Brookfield Property Partners is continuing its streak of big office refinancings with another CMBS loan in Downtown Los Angeles.
Citi Real Estate Funding and Morgan Stanley are providing a two-year, $350 million floating-rate loan for the 54-story Gas Company Tower at 555 West 5th Street, according to a Moody’s report. The lenders, along with SBAF Mortgage Fund, are also providing $115 million in mezzanine debt. The deal is expected to close on Feb. 5.
Brookfield acquired the 1.4 million-square-foot building in 2013 as part of its $2 billion acquisition of MPG Office Trust — a deal that made it the largest office landlord in Downtown L.A. The new financing replaces previous CMBS debt originated in 2016, which was set to mature this August.
Major tenants at the tower include the eponymous Southern California Gas Company, whose headquarters occupies 469,000 square feet at the building; law firms Sidley Austin and Latham & Watkins; “Big Four” accounting firm Deloitte, whose logo is affixed to the top of the building; and WeWork.
Occupancy dipped from 87 percent to 76 percent last year, following a downsizing on the part of Southern California Gas after two lease expirations. Rent collection has remained strong through the pandemic, averaging 99.6 percent from March through November. Brookfield declined to comment.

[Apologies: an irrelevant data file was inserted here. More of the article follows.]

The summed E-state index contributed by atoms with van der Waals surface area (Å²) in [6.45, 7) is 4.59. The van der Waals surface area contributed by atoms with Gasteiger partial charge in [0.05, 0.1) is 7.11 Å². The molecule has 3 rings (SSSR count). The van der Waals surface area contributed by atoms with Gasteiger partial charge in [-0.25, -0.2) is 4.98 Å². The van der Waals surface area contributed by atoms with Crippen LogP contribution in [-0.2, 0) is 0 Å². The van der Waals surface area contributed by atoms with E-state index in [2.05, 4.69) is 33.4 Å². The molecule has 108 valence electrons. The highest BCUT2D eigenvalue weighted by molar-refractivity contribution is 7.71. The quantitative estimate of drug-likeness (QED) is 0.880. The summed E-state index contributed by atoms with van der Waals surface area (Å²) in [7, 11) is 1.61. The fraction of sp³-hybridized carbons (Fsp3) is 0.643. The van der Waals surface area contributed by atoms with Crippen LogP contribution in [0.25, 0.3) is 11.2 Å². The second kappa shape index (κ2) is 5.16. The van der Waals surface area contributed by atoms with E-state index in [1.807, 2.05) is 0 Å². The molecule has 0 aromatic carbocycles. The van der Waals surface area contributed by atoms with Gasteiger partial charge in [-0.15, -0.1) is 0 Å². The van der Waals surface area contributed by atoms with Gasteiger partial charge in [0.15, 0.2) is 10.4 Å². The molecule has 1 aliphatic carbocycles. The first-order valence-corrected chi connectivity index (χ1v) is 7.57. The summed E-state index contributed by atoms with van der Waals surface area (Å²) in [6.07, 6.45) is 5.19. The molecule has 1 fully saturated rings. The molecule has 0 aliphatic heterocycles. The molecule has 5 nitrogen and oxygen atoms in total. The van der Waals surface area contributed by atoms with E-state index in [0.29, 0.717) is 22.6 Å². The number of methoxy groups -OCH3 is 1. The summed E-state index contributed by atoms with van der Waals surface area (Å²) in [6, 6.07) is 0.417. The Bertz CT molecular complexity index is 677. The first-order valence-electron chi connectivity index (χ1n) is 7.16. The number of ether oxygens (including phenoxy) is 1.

The entity that owns the Gas Company Tower, as well the rest of Brookfield’s Downtown L.A. portfolio, is a closed-end fund known as Brookfield DTLA Holdings LLC. Brookfield has a 47-percent stake in the fund while the remaining interest is held by two sovereign wealth funds and a pension fund.
The Gas Company Tower will mark the fifth CMBS office refinancing Brookfield has secured since last fall, following One Manhattan West, Ernst & Young Plaza in DTLA, the Grace Building in Midtown Manhattan, and One New York Plaza in Lower Manhattan.
Amid the current low-interest-rate environment, the landlord has also secured refinancings for retail properties like the Oakbrook Center near Chicago and the Mall in Columbia between Washington, D.C., and Baltimore — while also signaling that it is ready to give up the keys for several of its shopping centers in secondary markets.
This month, the real estate firm’s parent company Brookfield Asset Management announced a proposal to buy the shares of Brookfield Property Partners that it does not already own at a value of $16.50 per share, or $5.9 billion.